Maximize Solar Power by Establishing Your Energy Goals First

Solar power is more affordable today than ever, opening the doors for any homeowner considering installing a system.

The homeowners who save the most on their photovoltaic systems, however, are the ones who most accurately determine their energy needs and goals before installation.

Energy Consumption

Begin by establishing exactly how much power your home or business uses each month.

Check your electrical bills from the past year to find out your typical annual kilowatt energy consumption, then divide by 365 to determine your daily usage. Divide again by the average number of daily peak sun hours in your location ― you can find this figure on the National Renewable Energy Laboratory website’s solar maps page.

Though other factors are involved, this will give you a rough idea of what size PV system you need to meet your current energy consumption.

Simply put, the more energy your household uses on a regular basis, the larger the photovoltaic array you must install.

Your Energy Goals Down the Road

Before you commit to a photovoltaic panel array size, consider the future.

Do you anticipate expanding your family? Perhaps you plan to have more children, or you expect an aging parent may come to live with you? Each extra person in the household increases your power requirements.

Do you have plans to add on to your home, or convert your storage shed to a workshop, or add a window air conditioner to the garage? Any of these could increase your demand for power.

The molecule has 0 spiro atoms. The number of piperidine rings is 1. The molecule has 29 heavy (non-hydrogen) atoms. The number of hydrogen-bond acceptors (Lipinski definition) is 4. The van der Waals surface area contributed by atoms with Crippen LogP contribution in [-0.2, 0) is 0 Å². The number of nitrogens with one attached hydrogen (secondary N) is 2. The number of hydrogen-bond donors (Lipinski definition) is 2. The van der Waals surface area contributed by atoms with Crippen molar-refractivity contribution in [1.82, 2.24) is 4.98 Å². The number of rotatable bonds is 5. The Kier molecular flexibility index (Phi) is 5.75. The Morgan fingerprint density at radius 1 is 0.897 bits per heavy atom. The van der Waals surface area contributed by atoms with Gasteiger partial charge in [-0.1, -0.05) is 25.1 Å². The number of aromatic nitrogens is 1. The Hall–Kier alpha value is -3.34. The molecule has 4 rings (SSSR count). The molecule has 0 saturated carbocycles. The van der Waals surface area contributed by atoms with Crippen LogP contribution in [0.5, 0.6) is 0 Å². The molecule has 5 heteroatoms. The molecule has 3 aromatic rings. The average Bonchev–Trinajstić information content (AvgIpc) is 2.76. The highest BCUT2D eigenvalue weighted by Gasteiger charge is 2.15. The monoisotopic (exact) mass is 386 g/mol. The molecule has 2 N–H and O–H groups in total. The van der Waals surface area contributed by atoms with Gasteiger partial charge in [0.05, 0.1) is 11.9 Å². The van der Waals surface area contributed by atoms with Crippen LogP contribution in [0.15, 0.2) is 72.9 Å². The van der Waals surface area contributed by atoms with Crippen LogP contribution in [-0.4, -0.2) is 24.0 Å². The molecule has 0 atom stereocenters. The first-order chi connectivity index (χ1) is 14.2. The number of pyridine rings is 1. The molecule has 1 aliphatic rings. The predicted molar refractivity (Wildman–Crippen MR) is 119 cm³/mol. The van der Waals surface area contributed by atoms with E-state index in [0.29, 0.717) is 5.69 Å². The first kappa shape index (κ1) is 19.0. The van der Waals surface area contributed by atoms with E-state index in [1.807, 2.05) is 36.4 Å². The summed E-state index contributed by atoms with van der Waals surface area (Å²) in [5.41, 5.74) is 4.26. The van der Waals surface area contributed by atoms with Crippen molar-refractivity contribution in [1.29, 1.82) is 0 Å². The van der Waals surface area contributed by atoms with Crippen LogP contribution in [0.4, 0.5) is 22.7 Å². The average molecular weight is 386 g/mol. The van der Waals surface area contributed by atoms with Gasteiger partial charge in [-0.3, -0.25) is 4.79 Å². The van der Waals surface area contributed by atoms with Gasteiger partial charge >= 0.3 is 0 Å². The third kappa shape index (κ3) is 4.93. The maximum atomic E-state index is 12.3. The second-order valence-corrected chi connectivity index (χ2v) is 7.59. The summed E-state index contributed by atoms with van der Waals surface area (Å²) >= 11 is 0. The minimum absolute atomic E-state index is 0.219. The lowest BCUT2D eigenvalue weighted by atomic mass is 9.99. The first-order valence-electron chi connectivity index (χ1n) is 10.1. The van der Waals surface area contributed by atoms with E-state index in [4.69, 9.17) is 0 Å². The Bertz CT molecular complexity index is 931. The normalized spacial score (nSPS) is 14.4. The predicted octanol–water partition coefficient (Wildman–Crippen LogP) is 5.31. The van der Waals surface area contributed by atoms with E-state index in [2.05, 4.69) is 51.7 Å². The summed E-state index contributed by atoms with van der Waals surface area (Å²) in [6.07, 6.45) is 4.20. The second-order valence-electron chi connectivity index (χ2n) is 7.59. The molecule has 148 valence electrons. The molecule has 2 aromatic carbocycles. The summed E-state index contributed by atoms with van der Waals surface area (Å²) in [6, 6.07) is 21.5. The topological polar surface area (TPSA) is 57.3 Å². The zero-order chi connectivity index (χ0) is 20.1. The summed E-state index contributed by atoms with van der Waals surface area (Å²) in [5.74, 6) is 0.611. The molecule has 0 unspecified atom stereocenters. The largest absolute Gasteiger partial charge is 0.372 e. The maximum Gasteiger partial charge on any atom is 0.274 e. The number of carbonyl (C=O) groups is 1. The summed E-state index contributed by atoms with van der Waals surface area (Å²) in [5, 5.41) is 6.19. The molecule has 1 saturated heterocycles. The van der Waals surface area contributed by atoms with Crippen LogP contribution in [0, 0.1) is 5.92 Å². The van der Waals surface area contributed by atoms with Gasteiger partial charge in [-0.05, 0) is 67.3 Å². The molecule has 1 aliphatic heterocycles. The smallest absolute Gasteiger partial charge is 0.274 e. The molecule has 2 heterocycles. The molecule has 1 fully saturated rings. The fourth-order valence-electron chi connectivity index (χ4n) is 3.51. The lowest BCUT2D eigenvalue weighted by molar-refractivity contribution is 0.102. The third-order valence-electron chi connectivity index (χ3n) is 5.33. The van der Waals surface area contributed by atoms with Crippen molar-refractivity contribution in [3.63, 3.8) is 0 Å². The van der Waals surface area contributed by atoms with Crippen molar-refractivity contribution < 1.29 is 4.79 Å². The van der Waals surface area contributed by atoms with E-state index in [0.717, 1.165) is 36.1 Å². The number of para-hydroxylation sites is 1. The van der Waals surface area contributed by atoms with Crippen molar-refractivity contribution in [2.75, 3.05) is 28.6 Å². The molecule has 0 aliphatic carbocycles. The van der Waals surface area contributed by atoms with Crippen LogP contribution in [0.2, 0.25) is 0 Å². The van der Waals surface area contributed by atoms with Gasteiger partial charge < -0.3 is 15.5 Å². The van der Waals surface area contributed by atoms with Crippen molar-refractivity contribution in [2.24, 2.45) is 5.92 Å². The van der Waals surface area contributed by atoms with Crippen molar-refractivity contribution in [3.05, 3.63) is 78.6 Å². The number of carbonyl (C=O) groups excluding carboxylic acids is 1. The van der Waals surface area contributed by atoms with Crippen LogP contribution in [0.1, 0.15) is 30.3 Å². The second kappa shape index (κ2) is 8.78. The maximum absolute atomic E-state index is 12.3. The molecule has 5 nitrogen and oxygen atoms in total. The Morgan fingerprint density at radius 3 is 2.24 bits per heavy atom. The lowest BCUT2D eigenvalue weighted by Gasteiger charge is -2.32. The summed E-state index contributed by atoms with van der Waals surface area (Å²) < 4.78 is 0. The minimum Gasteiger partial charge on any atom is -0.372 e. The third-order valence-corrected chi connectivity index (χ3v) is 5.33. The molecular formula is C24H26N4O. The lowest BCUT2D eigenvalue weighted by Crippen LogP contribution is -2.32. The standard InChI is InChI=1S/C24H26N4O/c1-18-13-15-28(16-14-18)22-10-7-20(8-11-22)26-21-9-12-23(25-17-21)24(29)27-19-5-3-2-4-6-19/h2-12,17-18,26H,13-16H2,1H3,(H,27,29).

If you find yourself with higher electrical demands in the future, you have a couple of choices. One is to become more energy efficient.

Strategies for Conserving Energy

Investing in new appliances that use less energy is one often-recommended option, but replacing every appliance may not be realistic.

Less expensive options may be more achievable, and they can add up to significant savings.

For example, switching out your incandescent bulbs for compact fluorescent lights (CFLs) or, better yet, light emitting diode (LED) bulbs, can result in measurable savings. Using power strips and turning them off when you’re not using the items is another great way to save energy.

Small projects like these are easy and can help make a smaller solar power system workable for you.

Solar System Expansion

Another way to meet higher energy demands is to expand your PV panel array.

Many solar power systems can be expanded after installation is completed, but experts warn that it may cost more to add on later than to purchase a larger system at the outset.

Depending on the age and configuration of your photovoltaic system, it may be difficult or impossible to expand. Some older inverters were limited in capacity. The only way to know for sure if you can expand your system is to talk to an experienced solar contractor in your area.

In the Intermountain West, Intermountain Wind and Solar is your locally owned and operated expert. Contact us today to learn more about how to properly size your system, so that you always have plenty of solar power to meet your needs.